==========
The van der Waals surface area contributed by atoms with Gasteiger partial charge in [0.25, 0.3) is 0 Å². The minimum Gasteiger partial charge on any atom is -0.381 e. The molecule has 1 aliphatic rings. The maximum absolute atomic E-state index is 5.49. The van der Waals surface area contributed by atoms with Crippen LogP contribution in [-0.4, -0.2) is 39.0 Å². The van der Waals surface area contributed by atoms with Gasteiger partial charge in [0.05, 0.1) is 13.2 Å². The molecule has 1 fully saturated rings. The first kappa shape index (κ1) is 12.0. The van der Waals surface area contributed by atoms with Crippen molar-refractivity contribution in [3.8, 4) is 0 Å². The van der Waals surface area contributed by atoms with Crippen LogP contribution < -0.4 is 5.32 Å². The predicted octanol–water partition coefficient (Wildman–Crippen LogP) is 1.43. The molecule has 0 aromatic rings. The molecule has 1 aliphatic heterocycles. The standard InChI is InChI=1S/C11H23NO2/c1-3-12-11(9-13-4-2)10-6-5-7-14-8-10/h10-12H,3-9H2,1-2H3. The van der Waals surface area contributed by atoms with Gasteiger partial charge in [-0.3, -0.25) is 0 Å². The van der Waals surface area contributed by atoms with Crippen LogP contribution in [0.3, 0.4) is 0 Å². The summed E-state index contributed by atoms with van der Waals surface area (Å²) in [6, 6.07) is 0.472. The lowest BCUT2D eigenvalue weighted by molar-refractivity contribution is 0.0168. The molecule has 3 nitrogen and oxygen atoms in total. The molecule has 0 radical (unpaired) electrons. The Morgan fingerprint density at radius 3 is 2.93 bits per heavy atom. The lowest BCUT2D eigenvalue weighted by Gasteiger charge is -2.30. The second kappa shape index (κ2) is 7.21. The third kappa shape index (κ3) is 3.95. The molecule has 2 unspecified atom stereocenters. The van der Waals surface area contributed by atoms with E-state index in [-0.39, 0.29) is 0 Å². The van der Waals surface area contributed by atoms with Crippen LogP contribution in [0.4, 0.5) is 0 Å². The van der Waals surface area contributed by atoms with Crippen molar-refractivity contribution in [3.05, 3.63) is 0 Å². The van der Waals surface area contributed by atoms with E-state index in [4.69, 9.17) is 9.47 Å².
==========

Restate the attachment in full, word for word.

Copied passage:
The van der Waals surface area contributed by atoms with Gasteiger partial charge in [0.25, 0.3) is 0 Å². The minimum Gasteiger partial charge on any atom is -0.381 e. The molecule has 1 aliphatic rings. The maximum absolute atomic E-state index is 5.49. The van der Waals surface area contributed by atoms with Crippen LogP contribution in [-0.4, -0.2) is 39.0 Å². The van der Waals surface area contributed by atoms with Gasteiger partial charge in [0.05, 0.1) is 13.2 Å². The molecule has 1 fully saturated rings. The first kappa shape index (κ1) is 12.0. The van der Waals surface area contributed by atoms with Crippen molar-refractivity contribution in [3.8, 4) is 0 Å². The van der Waals surface area contributed by atoms with Crippen LogP contribution < -0.4 is 5.32 Å². The predicted octanol–water partition coefficient (Wildman–Crippen LogP) is 1.43. The molecule has 0 aromatic rings. The molecule has 1 aliphatic heterocycles. The standard InChI is InChI=1S/C11H23NO2/c1-3-12-11(9-13-4-2)10-6-5-7-14-8-10/h10-12H,3-9H2,1-2H3. The van der Waals surface area contributed by atoms with Gasteiger partial charge in [-0.3, -0.25) is 0 Å². The van der Waals surface area contributed by atoms with Crippen LogP contribution in [0.3, 0.4) is 0 Å². The summed E-state index contributed by atoms with van der Waals surface area (Å²) in [6, 6.07) is 0.472. The lowest BCUT2D eigenvalue weighted by molar-refractivity contribution is 0.0168. The molecule has 3 nitrogen and oxygen atoms in total. The molecule has 0 radical (unpaired) electrons. The Morgan fingerprint density at radius 3 is 2.93 bits per heavy atom. The lowest BCUT2D eigenvalue weighted by Gasteiger charge is -2.30. The second kappa shape index (κ2) is 7.21. The third kappa shape index (κ3) is 3.95. The molecule has 2 unspecified atom stereocenters. The van der Waals surface area contributed by atoms with E-state index in [-0.39, 0.29) is 0 Å². The van der Waals surface area contributed by atoms with Crippen LogP contribution in [0.4, 0.5) is 0 Å². The van der Waals surface area contributed by atoms with Crippen molar-refractivity contribution in [3.05, 3.63) is 0 Å². The van der Waals surface area contributed by atoms with E-state index in [4.69, 9.17) is 9.47 Å².